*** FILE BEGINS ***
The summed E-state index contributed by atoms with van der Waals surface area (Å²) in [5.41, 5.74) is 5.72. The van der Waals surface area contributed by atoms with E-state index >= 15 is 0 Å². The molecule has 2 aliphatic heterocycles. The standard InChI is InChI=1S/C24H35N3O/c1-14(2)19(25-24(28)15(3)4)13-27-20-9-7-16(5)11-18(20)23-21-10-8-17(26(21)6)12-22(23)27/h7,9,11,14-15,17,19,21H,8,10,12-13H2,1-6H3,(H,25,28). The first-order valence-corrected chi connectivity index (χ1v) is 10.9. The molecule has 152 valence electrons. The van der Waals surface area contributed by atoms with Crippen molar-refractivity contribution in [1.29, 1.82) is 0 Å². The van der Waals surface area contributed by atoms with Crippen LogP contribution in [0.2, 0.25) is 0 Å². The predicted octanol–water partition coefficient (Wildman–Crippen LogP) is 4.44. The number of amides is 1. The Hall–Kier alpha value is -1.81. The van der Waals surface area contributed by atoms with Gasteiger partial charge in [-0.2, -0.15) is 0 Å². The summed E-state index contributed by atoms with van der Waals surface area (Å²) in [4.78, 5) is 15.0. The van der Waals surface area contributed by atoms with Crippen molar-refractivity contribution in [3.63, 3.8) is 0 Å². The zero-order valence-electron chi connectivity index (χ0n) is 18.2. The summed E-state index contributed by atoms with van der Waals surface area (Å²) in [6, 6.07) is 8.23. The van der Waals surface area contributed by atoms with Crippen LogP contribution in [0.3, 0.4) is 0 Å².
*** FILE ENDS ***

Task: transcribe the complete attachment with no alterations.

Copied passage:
The summed E-state index contributed by atoms with van der Waals surface area (Å²) in [5.41, 5.74) is 5.72. The van der Waals surface area contributed by atoms with E-state index >= 15 is 0 Å². The molecule has 2 aliphatic heterocycles. The standard InChI is InChI=1S/C24H35N3O/c1-14(2)19(25-24(28)15(3)4)13-27-20-9-7-16(5)11-18(20)23-21-10-8-17(26(21)6)12-22(23)27/h7,9,11,14-15,17,19,21H,8,10,12-13H2,1-6H3,(H,25,28). The first-order valence-corrected chi connectivity index (χ1v) is 10.9. The molecule has 152 valence electrons. The van der Waals surface area contributed by atoms with Crippen molar-refractivity contribution in [1.29, 1.82) is 0 Å². The van der Waals surface area contributed by atoms with Crippen LogP contribution in [0.2, 0.25) is 0 Å². The predicted octanol–water partition coefficient (Wildman–Crippen LogP) is 4.44. The number of amides is 1. The Hall–Kier alpha value is -1.81. The van der Waals surface area contributed by atoms with Gasteiger partial charge in [-0.2, -0.15) is 0 Å². The summed E-state index contributed by atoms with van der Waals surface area (Å²) in [4.78, 5) is 15.0. The van der Waals surface area contributed by atoms with Crippen molar-refractivity contribution in [3.63, 3.8) is 0 Å². The zero-order valence-electron chi connectivity index (χ0n) is 18.2. The summed E-state index contributed by atoms with van der Waals surface area (Å²) in [6, 6.07) is 8.23. The van der Waals surface area contributed by atoms with Crippen LogP contribution in [0.3, 0.4) is 0 Å².